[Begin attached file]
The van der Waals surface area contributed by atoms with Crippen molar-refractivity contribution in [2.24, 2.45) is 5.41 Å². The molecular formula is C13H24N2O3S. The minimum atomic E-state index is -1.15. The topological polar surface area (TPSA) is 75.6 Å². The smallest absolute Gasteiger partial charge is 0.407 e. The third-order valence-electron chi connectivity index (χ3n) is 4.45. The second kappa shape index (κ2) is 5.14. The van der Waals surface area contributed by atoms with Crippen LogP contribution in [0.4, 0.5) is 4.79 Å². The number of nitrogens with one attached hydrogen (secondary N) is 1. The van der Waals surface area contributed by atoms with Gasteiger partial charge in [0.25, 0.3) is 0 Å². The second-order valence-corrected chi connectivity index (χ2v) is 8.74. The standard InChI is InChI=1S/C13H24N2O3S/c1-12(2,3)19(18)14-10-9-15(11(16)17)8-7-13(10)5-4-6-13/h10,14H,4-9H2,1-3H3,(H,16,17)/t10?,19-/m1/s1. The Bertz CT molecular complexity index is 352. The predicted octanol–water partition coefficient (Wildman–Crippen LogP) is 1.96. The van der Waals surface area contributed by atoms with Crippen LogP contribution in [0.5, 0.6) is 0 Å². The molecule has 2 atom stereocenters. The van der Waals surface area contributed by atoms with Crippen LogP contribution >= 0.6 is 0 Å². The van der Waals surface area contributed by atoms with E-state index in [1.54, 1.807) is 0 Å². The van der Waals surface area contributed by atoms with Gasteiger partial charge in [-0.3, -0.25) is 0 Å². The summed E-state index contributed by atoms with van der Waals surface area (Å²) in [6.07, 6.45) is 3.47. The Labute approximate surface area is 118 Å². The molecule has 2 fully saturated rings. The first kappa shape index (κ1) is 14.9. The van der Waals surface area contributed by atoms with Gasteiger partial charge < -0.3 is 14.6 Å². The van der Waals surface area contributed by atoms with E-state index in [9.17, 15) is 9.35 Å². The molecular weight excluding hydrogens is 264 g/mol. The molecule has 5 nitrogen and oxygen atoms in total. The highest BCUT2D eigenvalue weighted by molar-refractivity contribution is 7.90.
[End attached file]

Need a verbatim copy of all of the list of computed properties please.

The van der Waals surface area contributed by atoms with Crippen molar-refractivity contribution in [2.24, 2.45) is 5.41 Å². The molecular formula is C13H24N2O3S. The minimum atomic E-state index is -1.15. The topological polar surface area (TPSA) is 75.6 Å². The smallest absolute Gasteiger partial charge is 0.407 e. The third-order valence-electron chi connectivity index (χ3n) is 4.45. The second kappa shape index (κ2) is 5.14. The van der Waals surface area contributed by atoms with Crippen LogP contribution in [0.4, 0.5) is 4.79 Å². The number of nitrogens with one attached hydrogen (secondary N) is 1. The van der Waals surface area contributed by atoms with Gasteiger partial charge in [0.25, 0.3) is 0 Å². The second-order valence-corrected chi connectivity index (χ2v) is 8.74. The standard InChI is InChI=1S/C13H24N2O3S/c1-12(2,3)19(18)14-10-9-15(11(16)17)8-7-13(10)5-4-6-13/h10,14H,4-9H2,1-3H3,(H,16,17)/t10?,19-/m1/s1. The Bertz CT molecular complexity index is 352. The predicted octanol–water partition coefficient (Wildman–Crippen LogP) is 1.96. The van der Waals surface area contributed by atoms with Crippen LogP contribution in [0.5, 0.6) is 0 Å². The molecule has 2 atom stereocenters. The van der Waals surface area contributed by atoms with Crippen LogP contribution >= 0.6 is 0 Å². The van der Waals surface area contributed by atoms with E-state index in [1.54, 1.807) is 0 Å². The van der Waals surface area contributed by atoms with Gasteiger partial charge in [-0.3, -0.25) is 0 Å². The summed E-state index contributed by atoms with van der Waals surface area (Å²) in [6.07, 6.45) is 3.47. The Labute approximate surface area is 118 Å². The molecule has 2 fully saturated rings. The first kappa shape index (κ1) is 14.9. The van der Waals surface area contributed by atoms with Gasteiger partial charge < -0.3 is 14.6 Å². The van der Waals surface area contributed by atoms with E-state index in [9.17, 15) is 9.35 Å². The molecular weight excluding hydrogens is 264 g/mol. The molecule has 5 nitrogen and oxygen atoms in total. The highest BCUT2D eigenvalue weighted by molar-refractivity contribution is 7.90.